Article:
Dormant dahlia tubers can go into the garden as early as late autumn here. Most start in winter though, to be less susceptible to rot while waiting for spring. After blooming through summer, dahlia growth succumbs to frost late in autumn. Division of crowded dormant tubers every few years promotes healthier spring regeneration. There is no need to dig and store tubers through winter here.

Summer Bulbs After Spring Bulbs

Summer bulbs start late in winter.

It was easy to bury spring bulbs so discourteously in shallow graves last autumn. None of them got proper funerals. Perhaps cool season annuals obscured their interment sites. No one needed to know they were there. It seemed like a perfect crime, until now. They are back like the undead. After all, they were not dead when interred. They were merely dormant, and likely plump and healthy.

Crocus, snowdrop, narcissus and some of the other related daffodil might already be blooming. Otherwise, their foliage is emerging above the soil. They do not necessarily wait for the soil to get warmer later in winter. Hyacinth and tulip will bloom a bit later. Delayed planting delays bloom, but only for the first season. Established spring bulbs from previous seasons will bloom as they like.

Spring bulbs, including corms, rhizomes, tubers and tuberous roots, prefer early interment for a reason. They appreciate a good chill through winter. Although most get refrigerated artificially prior to sale, they certainly do not mind a bit more chill. Besides, they also appreciate early root dispersion, even while still dormant. They prefer to bloom early, but unfortunately, also finish bloom early.

Summer bulbs are very different. They go into the garden later because they do not require chill. Furthermore, many types are sensitive to minor frost if they begin to grow too early in winter. Since they start growth later than spring bulbs, summer bulbs generally bloom later. However, some bloom for extensive seasons. A few summer bulbs bloom from early summer until frost in late autumn.

Dahlia, canna and old fashioned white calla are the more reliable of summer bulbs to plant now. Old fashioned white calla may be rare in nurseries. Smaller, more colorful, but less vigorous callas are more popular. Such summer bulbs are more sustainable than spring bulbs, and can perform for many years. Gladiolus and various lily are spectacular summer bulbs, but bloom once annually.

Incidentally, unlike the spring bulbs, most summer bulbs are actually corms, rhizomes, tubers or tuberous roots.

Angel Wing Begonia

This is not the common Angel Wing begonia. I just found it online, in the pictures that are not protected by copyright. I could not find my picture. Storage has been a problem.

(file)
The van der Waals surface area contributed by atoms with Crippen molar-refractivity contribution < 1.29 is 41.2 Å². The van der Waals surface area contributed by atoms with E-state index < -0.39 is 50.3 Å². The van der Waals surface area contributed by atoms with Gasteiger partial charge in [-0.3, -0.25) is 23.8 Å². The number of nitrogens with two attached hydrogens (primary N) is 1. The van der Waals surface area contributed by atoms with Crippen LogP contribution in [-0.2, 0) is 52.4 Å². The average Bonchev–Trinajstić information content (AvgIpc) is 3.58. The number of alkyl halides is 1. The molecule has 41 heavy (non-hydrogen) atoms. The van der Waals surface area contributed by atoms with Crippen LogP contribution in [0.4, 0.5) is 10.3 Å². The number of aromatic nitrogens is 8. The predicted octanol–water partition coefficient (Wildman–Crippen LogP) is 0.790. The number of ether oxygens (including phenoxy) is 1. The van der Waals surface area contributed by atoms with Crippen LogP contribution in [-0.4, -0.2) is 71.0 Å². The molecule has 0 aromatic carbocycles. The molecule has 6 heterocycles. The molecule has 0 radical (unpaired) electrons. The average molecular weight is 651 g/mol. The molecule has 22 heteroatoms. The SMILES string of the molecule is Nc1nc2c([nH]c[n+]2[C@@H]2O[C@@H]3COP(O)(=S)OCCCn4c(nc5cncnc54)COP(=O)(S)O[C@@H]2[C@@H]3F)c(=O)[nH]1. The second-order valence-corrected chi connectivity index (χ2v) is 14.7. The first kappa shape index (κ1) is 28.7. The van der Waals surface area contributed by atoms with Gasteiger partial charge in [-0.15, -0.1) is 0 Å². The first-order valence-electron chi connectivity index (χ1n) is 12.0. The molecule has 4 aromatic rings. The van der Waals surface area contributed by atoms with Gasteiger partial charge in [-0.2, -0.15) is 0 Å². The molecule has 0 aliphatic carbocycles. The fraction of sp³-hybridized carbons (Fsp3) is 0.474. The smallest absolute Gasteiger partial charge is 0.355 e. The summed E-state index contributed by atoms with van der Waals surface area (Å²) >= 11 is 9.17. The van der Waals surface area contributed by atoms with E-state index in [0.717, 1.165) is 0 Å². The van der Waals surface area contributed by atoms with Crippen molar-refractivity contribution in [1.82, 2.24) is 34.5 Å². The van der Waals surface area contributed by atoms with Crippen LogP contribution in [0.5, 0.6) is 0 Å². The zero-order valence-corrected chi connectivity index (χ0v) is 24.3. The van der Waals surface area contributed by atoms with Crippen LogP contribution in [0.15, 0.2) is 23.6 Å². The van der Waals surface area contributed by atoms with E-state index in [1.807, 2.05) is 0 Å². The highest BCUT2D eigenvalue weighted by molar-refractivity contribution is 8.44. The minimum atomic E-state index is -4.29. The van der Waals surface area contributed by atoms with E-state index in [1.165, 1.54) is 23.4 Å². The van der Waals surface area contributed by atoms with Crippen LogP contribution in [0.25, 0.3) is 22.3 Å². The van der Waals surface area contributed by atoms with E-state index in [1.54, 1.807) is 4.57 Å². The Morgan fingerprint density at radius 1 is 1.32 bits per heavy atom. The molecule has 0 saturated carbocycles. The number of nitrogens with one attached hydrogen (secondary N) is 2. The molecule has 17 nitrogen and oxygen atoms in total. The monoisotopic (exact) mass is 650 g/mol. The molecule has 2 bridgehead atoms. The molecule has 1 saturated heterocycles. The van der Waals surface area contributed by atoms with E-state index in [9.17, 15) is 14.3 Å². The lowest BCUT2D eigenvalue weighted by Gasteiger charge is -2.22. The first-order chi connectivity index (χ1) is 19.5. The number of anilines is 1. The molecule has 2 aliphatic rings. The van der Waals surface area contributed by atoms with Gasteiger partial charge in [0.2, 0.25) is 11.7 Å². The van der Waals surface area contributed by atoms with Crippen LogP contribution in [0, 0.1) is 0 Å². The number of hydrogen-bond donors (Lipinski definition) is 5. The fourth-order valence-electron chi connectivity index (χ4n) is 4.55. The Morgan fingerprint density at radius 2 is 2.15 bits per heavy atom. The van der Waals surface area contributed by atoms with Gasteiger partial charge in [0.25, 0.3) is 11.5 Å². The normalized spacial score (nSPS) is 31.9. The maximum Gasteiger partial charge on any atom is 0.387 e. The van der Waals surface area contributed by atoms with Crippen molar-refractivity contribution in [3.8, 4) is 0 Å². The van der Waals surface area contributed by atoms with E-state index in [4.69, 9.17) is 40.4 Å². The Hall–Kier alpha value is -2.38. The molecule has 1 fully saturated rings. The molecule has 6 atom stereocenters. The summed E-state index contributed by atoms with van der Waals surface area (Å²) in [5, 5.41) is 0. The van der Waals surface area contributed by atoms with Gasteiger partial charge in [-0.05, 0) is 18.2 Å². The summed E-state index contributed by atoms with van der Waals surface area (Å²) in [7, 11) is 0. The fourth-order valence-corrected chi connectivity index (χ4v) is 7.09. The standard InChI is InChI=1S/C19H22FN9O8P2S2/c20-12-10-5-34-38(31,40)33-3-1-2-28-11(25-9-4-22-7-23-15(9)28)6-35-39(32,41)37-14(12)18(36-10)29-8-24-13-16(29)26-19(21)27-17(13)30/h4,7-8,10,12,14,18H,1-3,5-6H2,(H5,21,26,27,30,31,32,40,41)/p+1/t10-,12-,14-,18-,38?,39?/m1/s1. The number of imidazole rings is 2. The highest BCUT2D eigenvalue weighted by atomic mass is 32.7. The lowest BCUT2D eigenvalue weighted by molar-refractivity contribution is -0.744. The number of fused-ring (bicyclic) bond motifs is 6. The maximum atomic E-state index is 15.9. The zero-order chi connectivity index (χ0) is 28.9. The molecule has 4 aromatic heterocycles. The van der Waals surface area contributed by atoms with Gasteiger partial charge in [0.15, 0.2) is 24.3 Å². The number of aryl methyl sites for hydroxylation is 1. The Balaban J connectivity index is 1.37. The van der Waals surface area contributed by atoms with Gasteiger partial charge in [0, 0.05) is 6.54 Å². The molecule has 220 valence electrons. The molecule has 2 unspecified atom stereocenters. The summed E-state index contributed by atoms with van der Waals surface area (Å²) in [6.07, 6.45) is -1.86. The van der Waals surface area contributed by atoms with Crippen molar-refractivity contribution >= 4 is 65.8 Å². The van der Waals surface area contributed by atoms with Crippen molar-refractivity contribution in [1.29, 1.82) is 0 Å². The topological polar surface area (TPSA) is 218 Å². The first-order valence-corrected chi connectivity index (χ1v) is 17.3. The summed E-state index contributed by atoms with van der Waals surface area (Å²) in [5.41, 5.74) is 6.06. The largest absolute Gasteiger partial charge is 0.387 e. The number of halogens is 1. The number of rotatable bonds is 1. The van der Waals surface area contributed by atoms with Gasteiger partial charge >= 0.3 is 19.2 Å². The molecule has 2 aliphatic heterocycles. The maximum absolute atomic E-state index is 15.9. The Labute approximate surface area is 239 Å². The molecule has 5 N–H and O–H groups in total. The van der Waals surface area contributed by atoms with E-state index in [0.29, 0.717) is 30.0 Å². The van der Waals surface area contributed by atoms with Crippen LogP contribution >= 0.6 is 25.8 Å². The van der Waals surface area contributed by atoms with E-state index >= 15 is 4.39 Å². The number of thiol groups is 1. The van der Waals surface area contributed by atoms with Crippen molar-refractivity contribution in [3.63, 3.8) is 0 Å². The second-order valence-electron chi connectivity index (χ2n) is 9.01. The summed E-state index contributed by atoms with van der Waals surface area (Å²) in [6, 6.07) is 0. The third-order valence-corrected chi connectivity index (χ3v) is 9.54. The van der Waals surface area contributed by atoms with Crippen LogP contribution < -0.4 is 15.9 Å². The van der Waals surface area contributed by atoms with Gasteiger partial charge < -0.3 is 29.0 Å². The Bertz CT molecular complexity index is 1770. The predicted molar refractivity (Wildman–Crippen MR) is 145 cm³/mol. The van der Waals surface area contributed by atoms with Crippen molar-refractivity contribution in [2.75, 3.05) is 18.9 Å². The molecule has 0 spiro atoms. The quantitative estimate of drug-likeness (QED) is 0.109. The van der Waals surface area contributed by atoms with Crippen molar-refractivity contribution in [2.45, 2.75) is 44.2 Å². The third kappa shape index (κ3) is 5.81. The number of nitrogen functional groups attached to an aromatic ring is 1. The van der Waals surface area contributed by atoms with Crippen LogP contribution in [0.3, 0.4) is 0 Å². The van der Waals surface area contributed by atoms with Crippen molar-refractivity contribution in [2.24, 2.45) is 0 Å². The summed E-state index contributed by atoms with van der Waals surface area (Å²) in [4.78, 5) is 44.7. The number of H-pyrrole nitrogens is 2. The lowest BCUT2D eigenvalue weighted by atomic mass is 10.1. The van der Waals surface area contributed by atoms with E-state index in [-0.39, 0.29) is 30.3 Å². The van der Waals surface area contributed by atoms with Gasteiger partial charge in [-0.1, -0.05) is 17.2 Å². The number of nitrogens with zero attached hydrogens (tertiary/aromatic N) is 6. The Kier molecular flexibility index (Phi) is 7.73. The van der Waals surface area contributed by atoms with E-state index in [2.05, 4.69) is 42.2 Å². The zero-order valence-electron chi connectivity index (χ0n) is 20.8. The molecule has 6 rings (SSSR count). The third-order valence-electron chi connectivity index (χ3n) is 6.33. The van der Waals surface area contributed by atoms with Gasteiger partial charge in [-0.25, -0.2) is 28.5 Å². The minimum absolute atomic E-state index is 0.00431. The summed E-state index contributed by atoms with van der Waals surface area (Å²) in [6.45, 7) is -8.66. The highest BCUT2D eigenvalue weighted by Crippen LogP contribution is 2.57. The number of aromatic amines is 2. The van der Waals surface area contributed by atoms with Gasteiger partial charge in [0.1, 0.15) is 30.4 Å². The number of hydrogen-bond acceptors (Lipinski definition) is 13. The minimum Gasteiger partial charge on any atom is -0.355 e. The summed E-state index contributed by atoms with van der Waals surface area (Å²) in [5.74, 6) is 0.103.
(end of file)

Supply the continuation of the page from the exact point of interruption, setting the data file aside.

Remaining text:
The simple pink or sometimes red or white flowers of angel wing begonia are not as flashy as those of other begonias, and are not abundant enough to provide much color. During warm weather, they are merely a minor bonus to the striking foliage. As the name implies, the big and angularly lobed leaves are shaped like wings of angels. Upper surfaces are glossy and dark green with irregular silvery spots. Undersides are even glossier and reddish bronze. With support, the lanky cane stems can get more than twelve feet tall. However, because older tall canes produce runty foliage, they are often pruned out to promote more vigorous and lushly foliated young canes.

Because they are sensitive to frost, and also because they are ideal houseplants, angel wing begonias are typically grown in containers. They like rather regular but not excessive watering, and rich potting soil. Abundant sunlight enhances foliar color; but harsh exposure roasts foliage. Partial shade is not a problem.

Dormancy And Defoliation Are Advantageous

Kahili ginger is finished blooming, and should get cut back once the foliage succumbs to frost.

Many plants are deciduous in autumn and winter, which means that they defoliate or die back, and then refoliate or regenerate in spring. Many others are evergreen, which simply means that they are always foliated through all seasons. What many people do not realize is that evergreen plants replace their foliage just like deciduous plants do. They just do not do it in such distinct phases of defoliation, dormancy and refoliation.

Tropical plants like cannas and some of the various begonias really have no need for formal defoliation, since they are from climates that lack winter. In the wild, they continually and systematically shed old stems as they produce new stems. Locally, they tend to shed more than they grow during late autumn and winter. The large types of begonias tend to keep their canes for so many years that it is not so obvious. Where winters are colder, cannas freeze to the ground, only to regenerate from their thick rhizomes as winter ends.

Zonal geraniums may seem rather tired this time of year for the opposite reason. They expect late autumn weather to include frost that would kill them back to the ground where they would stay relatively dormant until warmer weather after winter. Just because their foliage is instead evergreen through winter does not mean that it should be. It lingers and often becomes infested with mildew and rust (fungal diseases) that proliferate in humid autumn weather.